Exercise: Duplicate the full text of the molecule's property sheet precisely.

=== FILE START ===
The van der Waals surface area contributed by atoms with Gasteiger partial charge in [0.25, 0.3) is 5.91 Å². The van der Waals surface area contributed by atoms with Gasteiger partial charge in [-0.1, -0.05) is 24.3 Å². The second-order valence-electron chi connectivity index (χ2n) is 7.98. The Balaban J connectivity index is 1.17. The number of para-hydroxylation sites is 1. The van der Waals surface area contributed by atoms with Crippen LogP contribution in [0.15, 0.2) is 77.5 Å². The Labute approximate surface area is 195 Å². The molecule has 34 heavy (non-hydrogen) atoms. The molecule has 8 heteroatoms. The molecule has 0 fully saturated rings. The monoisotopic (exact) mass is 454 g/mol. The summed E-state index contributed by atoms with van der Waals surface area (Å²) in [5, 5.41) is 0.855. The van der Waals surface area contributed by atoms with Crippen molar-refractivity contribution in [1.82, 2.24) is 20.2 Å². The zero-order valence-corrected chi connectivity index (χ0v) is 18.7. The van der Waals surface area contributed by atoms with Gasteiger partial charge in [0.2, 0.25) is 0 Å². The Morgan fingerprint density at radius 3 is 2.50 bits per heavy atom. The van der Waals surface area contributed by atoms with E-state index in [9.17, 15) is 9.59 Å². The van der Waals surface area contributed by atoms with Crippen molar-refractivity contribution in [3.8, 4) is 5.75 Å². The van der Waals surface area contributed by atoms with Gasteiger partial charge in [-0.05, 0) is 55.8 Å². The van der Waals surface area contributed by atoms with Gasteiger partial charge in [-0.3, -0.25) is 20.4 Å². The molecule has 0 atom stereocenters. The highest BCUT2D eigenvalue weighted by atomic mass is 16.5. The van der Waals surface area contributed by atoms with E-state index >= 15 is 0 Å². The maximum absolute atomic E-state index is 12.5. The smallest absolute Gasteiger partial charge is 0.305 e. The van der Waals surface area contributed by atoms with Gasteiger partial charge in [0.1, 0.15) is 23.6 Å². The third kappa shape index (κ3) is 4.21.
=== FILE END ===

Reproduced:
The van der Waals surface area contributed by atoms with Gasteiger partial charge in [0.25, 0.3) is 5.91 Å². The van der Waals surface area contributed by atoms with Gasteiger partial charge in [-0.1, -0.05) is 24.3 Å². The second-order valence-electron chi connectivity index (χ2n) is 7.98. The Balaban J connectivity index is 1.17. The number of para-hydroxylation sites is 1. The van der Waals surface area contributed by atoms with Crippen LogP contribution in [0.15, 0.2) is 77.5 Å². The Labute approximate surface area is 195 Å². The molecule has 34 heavy (non-hydrogen) atoms. The molecule has 8 heteroatoms. The molecule has 0 fully saturated rings. The monoisotopic (exact) mass is 454 g/mol. The summed E-state index contributed by atoms with van der Waals surface area (Å²) in [5, 5.41) is 0.855. The van der Waals surface area contributed by atoms with Crippen molar-refractivity contribution in [1.82, 2.24) is 20.2 Å². The zero-order valence-corrected chi connectivity index (χ0v) is 18.7. The van der Waals surface area contributed by atoms with Gasteiger partial charge in [0.2, 0.25) is 0 Å². The Morgan fingerprint density at radius 3 is 2.50 bits per heavy atom. The van der Waals surface area contributed by atoms with E-state index in [9.17, 15) is 9.59 Å². The van der Waals surface area contributed by atoms with Crippen molar-refractivity contribution in [3.8, 4) is 5.75 Å². The van der Waals surface area contributed by atoms with Gasteiger partial charge in [-0.05, 0) is 55.8 Å². The van der Waals surface area contributed by atoms with Gasteiger partial charge in [-0.3, -0.25) is 20.4 Å². The molecule has 0 atom stereocenters. The highest BCUT2D eigenvalue weighted by atomic mass is 16.5. The van der Waals surface area contributed by atoms with E-state index >= 15 is 0 Å². The maximum absolute atomic E-state index is 12.5. The smallest absolute Gasteiger partial charge is 0.305 e. The van der Waals surface area contributed by atoms with Gasteiger partial charge in [0.1, 0.15) is 23.6 Å². The third kappa shape index (κ3) is 4.21.